January 6th Committee Criminal Referrals

Elections & Politics Policy Brief #49 | By: Maureen Darby-Serson | December 27, 2022

Header photo taken from: Jabin Botsford / Pool / Reuters

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In a sweeping 160-page summary released by the Justice Department, Trump is labeled the “central cause” of the Jan. 6th attack and listed four charges they recommended be brought against him.

The Justice Department is not obligated to act on such referrals to charge Trump, or even to acknowledge them. But the public hearings outlining Trump’s “multi-part scheme” to overturn the 2020 presidential election have amped up pressure on Attorney General Merrick Garland to bring criminal charges against Trump, which would be the first in history against a former president.

Photo taken from: The Associated Press

Policy Summary

On Monday, December 19th, 2022, the January 6th Committee announced that it would be sending several criminal referrals, including referrals for former President Donald Trump, to the Department of Justice. Donald Trump was referred for at least four criminal charges: obstructing an official proceeding, defrauding the United States, making false statements, and assisting or aiding an insurrection. 

John Eastman was the only other individual specifically named in the referals but the committee said that others may be referred as well. The Committee also referred several Republican House members to the House Ethics Committee for not complying with subpoenas. It is unclear what the referrals to the Ethics Committee will amount to when the newly elected House takes over in January. These House members are Kevin McCarthy, Jim Jordan, Scott Perry, and Andy Biggs.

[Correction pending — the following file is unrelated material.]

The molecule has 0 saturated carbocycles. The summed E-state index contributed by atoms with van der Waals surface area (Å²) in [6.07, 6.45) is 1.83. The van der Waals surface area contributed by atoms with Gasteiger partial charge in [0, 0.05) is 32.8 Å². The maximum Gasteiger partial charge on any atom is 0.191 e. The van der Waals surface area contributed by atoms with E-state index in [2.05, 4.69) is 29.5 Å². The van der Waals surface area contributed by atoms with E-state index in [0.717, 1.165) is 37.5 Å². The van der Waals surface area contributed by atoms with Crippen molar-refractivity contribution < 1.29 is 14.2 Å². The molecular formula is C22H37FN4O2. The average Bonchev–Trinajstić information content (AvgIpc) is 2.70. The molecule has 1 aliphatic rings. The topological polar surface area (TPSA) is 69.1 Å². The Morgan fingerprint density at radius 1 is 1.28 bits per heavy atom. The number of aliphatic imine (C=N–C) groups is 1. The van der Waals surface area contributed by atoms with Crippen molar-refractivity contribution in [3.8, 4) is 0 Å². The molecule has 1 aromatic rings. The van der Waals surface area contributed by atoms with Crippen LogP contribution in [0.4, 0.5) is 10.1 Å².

Policy Analysis

The criminal referrals are mostly symbolic as the Department of Justice is not required to follow through with them. However, the Committee made the referrals because they believed they had enough evidence to bring forth criminal charges against Donald Trump and will be turning over that evidence to the Justice Department with their recommendations. If the Justice Department goes through their evidence and finds that the Committee was correct, they may agree and charge the former President with a crime. This will be an unprecedented moment as a former President, let alone one that has announced that they are running for a new term as President, has never been charged with a crime after leaving office.


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In addition, these referrals may not diretly be acted upon due to the current Department of Justice’s on-going investigations into former President Trump and what they have found so far. The Justice Department and Special Counsel may have already found evidence of criminal conduct during their investigations and may already be preparing criminal charges.

Either way, Donald Trump is in trouble. Whether that is criminal trouble or a problem for his new presidential run is yet to be determined. It also has yet to be determined how this will impact the 2024 election and  Trump’s ability to run for President.

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